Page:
Tuesday, March 31, 2009
And Elle Deco International Design Awards are out with the April issues!
Hope all your post-Spring Break sentiments are wonderful. Back to classes/Back to work...
Have a lovely Tuesday!
Monday, March 30, 2009
Friday, March 27, 2009
New England is finally getting some sun. It even smells like spring.
I've been thinking about attic spaces and rugs a lot lately. My roommate and I are trying to decide what sort of rug to get for our hugemongo double next year - high ceilings, two windows, and a fireplace! She wants a cute, light-colored floral rug and window-length white curtains. I'm trying to go for sheer white drapery on the ceiling that extends to the windows with about two inches on the floor. Would also be content with no rug (bc we have hardwood and I love that) or a cheap Ikea Persisk rug. Firmly believe that persian rugs are befitting for any space - bathrooms and backyards included.
Now if we could knock out the back wall of the attic (in SF) and fill with windows...
Wednesday, March 25, 2009
Tuesday, March 24, 2009
Cheery yellow w exposed wood from Country Living. I like the floral wallpaper on the accent wall, the iron bed frame, and the built in shelves maximizing space. Although I would remove the boring beige carpet - looks like beautiful hardwood underneath.
Similar yellow floral wallpaper at Laura Ashley:
Eek! Too modern, but I really like how the bed continues into seating and a dining area. See the following image (AT SF house tour in Oakland) of a platformed bed. What if you filled an entire end of a narrow room with a platform? Elevate the bed. Queeste Architecten
Monday, March 23, 2009
Ah, I like you so much! Slimmer, higher version of the original Parsons Table (like so much else at CB2). So versatile: dining table/bar/standing desk/vanity/DJ table. For something that looks really easily built, 399 is a bit expensive. But then again, you couldn't build something sufficiently stable with such spindly wooden legs wo soldering metal - this is engineered wood and metal.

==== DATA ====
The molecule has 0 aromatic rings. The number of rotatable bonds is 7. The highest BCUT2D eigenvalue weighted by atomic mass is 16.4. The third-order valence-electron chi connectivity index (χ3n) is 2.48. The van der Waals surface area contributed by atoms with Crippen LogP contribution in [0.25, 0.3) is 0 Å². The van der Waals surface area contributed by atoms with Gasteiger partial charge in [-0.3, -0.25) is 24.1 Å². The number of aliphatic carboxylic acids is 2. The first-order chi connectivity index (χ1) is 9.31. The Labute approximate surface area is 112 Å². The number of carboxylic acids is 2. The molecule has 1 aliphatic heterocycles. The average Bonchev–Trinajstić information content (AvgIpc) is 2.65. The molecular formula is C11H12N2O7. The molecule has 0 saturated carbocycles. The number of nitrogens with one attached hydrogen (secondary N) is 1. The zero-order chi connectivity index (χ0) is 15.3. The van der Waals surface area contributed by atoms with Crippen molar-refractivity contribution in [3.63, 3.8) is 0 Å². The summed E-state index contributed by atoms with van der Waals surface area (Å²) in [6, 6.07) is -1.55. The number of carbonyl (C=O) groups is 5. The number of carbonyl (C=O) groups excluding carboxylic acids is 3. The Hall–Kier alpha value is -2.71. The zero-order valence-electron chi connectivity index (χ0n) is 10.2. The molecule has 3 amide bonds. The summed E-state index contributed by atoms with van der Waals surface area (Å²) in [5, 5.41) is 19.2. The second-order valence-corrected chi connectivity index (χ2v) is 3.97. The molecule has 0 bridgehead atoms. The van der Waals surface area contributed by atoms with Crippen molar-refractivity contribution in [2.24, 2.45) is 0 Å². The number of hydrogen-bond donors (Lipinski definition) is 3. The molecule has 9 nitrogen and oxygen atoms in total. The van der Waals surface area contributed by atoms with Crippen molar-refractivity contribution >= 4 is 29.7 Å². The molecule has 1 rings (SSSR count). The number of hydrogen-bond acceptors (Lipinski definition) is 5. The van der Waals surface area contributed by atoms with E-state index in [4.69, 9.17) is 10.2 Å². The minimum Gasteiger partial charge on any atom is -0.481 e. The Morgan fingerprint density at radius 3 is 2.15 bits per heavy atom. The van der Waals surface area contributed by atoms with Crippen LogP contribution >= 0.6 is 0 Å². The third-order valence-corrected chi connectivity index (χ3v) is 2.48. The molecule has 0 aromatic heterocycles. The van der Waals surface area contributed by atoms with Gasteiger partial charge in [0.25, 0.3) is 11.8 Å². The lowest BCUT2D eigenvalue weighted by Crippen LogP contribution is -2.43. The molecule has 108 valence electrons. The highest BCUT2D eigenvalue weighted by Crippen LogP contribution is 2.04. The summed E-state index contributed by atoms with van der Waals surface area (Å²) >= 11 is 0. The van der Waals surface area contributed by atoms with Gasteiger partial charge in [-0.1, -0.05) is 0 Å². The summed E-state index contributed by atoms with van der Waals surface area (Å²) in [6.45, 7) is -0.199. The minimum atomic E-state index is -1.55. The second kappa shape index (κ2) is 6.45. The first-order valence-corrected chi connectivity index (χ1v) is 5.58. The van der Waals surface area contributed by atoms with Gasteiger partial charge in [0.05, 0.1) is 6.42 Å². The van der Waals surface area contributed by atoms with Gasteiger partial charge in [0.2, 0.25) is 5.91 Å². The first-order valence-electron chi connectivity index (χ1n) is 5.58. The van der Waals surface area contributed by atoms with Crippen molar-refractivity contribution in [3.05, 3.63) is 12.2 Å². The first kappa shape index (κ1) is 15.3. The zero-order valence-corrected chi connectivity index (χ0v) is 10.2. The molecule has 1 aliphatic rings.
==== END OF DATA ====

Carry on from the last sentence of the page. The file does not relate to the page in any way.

Just think how cute you'd be sitting at your Sidecar w a sidecar!
Thursday, March 19, 2009
Here are my life experiences with beets.
When I want to eat some beets, I go to the Health Food Store next to work in North Beach, buy several ounces, and gorge with avocado and Goddess Dressing.
When I want to hear the voice of someone who has an intimate relationship with beets, I watch The Office reruns.
When I want to eat a delicious by-product of beta vulgaris, I choose dining halls that have swiss chard (which apparently, like kale, make really yumbos chips!).
When I want to listen to some mad good beats, my housemates and I bob along to Rapper's Delight or Afro Man.
And from the NY Times:
"WASHINGTON — On Friday, Michelle Obama will begin digging up a patch of White House lawn to plant a vegetable garden, the first since Eleanor Roosevelt’s victory garden in World War II. There will be no beets (the president doesn’t like them) but arugula will make the cut."
WHAT. Why does President Obama love arugula but not beets? They exist simultaneously. In modal logic, there could only ever be a double arrow between the two. Questionable practices!!
Michelle Obama cites raising awareness for childhood obesity as a primary reason for this victory garden of sorts. Never anything for beets awareness, obviously.